Towards a better understanding of the role of ataxin 7 in a rare genetic disease
In an immature retina, photoreceptors are made up of an external segment that is still very short. In a normal retina, the external segments of mature photoreceptors are damaged by light and must be continuously reformed. In the retina of SCA7 patients, the external segments are not reformed and become smaller and smaller and less and less functional
Dec. 4, 2018
Spinocerebellar ataxia type 7 or SCA7 is an inherited neurodegenerative disease due to an expansion of polyglutamine in a protein called ataxin 7. This type of disease usually occurs in adulthood and leads to the death of patients 10 to 20 years after apparition of the first symptoms. Currently, there is no therapy to counter the course of this disease. In this study, Yvon Trottier's team at the IGBMC (CNRS/Inserm/University of Strasbourg) showed that ataxin 7 plays an essential role in the morphogenesis of the vertebrate eye and in the differentiation of photoreceptors, the light-sensitive neurons located on the retina. They also observed that the loss of function of this protein could contribute to the development of the human coloboma, an abnormal development of the eye, which affects about one in 5000 births. Results published on November 16, 2018 in the journal Human Molecular Genetics.
People with spinocerebellar ataxia type 7 (SCA7) have their vision gradually and inevitably decreased to blindness, before more severe symptoms develop. This is due to a mutation in the gene encoding ataxin 7. In this study, Yvon Trottier's team sought to better understand the function of this protein.
In order to inactivate the gene encoding ataxin 7, researchers used antisense oligonucleotides, which target proteins before they can be expressed, as well as CRISPR-CAS9, a DNA modification technology. "We have observed that the inactivation of ataxin 7 in zebrafish leads to the overexpression of a molecular pathway called Sonic hedgehog," says Yvon Trottier. This overexpression leads to a characteristic malformation of the eye, called coloboma.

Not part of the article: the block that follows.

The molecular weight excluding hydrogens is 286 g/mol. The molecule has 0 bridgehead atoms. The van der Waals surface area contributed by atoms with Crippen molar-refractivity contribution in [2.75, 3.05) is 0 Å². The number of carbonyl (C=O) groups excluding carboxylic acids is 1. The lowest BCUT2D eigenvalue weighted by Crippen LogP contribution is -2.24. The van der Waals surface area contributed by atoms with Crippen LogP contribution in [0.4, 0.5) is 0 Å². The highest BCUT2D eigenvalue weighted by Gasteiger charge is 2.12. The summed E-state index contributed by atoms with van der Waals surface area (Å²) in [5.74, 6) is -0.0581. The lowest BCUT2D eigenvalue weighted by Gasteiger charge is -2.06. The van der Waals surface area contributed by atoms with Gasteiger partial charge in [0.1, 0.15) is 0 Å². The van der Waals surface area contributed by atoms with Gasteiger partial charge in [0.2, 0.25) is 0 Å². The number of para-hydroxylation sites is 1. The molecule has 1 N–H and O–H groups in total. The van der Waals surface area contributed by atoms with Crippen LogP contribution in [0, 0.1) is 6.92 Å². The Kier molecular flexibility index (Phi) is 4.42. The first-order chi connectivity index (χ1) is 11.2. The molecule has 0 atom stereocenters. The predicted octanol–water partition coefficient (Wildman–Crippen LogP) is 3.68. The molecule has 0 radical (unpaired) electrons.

In addition to this eye development disorder, ataxin 7 deficiency induces poor development of retinal photoreceptors in zebrafish. Photoreceptors have a unique structure, called external segments, that allows them to capture light. "When ataxine-7 is inactivated, photoreceptors can no longer form their external segments," explains the researcher. "This information helps us understand why SCA7 patients lose their vision. In a normal retina, the outer segments of the photoreceptors are damaged by light and must be continuously reformed. In the retinas of SCA7 patients, the external segments are not reformed and become smaller and smaller and less functional." This suggests that the responsible mutation of SCA7 causes a loss of function of ataxin-7, which can no longer participate in the reformation of the external segments.
These results indicate that ataxin 7 plays an essential role in the eye development and in the photoreceptors differentiation and renewal. The loss of function of this protein could be involved in the formation of the human coloboma. It could therefore become a new strategic target for the treatment of eye diseases.